Lord Taylor of Gryfe

My Lords, am I to assume that this will be a devolved subject and that therefore the concerns expressed by my friend on the Liberal Benches will not be a proper subject for discussion in this House?

Baroness Hayman

My Lords, I am advised that it is suggested that the funding—certainly the local authority funding for refuges—would be a devolved issue. However, there are wider issues than simply accommodation. There are the Home Office issues involving domestic violence, the criminal law and enforcement against offenders, and the Government have a coherent approach to those.

Lord Avebury

My Lords, have the Government made an assessment of the effect of alcohol on domestic violence? Should not more attention be paid to the causes of domestic violence so as to prevent it in the first place rather than providing more facilities to pick up the pieces afterwards?

Baroness Hayman

My Lords, I tried in my earlier response to allude to the point that the noble Lord is making. The Government need to ensure that we approach this issue across the board—not simply picking up the pieces, although providing appropriate support to the victims of domestic violence and their children is important, but also looking at how we may prevent the violence in the first place and dealing with the perpetrators of that violence.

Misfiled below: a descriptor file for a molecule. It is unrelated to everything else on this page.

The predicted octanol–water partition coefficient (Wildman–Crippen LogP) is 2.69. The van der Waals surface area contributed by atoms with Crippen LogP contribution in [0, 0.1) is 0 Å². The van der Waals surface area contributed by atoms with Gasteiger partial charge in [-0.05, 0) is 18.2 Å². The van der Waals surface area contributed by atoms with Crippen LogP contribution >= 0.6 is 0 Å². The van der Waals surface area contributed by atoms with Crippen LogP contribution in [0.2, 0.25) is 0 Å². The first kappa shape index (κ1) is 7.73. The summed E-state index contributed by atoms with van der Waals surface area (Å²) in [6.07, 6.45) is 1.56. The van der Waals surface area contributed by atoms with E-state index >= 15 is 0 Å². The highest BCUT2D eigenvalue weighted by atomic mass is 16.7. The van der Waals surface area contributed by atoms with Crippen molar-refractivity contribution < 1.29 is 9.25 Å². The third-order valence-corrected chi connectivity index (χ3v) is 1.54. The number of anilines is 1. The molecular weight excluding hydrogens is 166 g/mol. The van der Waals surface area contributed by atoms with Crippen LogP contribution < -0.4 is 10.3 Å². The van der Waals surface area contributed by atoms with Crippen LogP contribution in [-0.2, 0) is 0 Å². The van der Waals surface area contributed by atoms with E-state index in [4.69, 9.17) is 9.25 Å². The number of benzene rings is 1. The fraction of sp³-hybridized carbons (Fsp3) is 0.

Baroness Maddock

My Lords, in view of the Minister's answers about the complexity of funding and the provision of refuges for women, is there not a good case now for reconstituting the ministerial committee on domestic violence? I understand from previous answers that that is not the Government's intention.

Baroness Hayman

My Lords, I think I made it clear that if we go into too much detail we may be in danger of needing a co-ordinator of co-ordinating committees. There is the Cabinet sub-committee on women's issues which has an overall role to address all forms of violence against women, and there is also the ministerial group looking specifically at the work across departments on domestic violence. The Department of Social Security is leading an interdepartmental review of funding for supported accommodation, including refuges. My own department, the Department of Health, and the territorial departments are all contributing to that. It is important that we get work on those topics done well and disseminated well.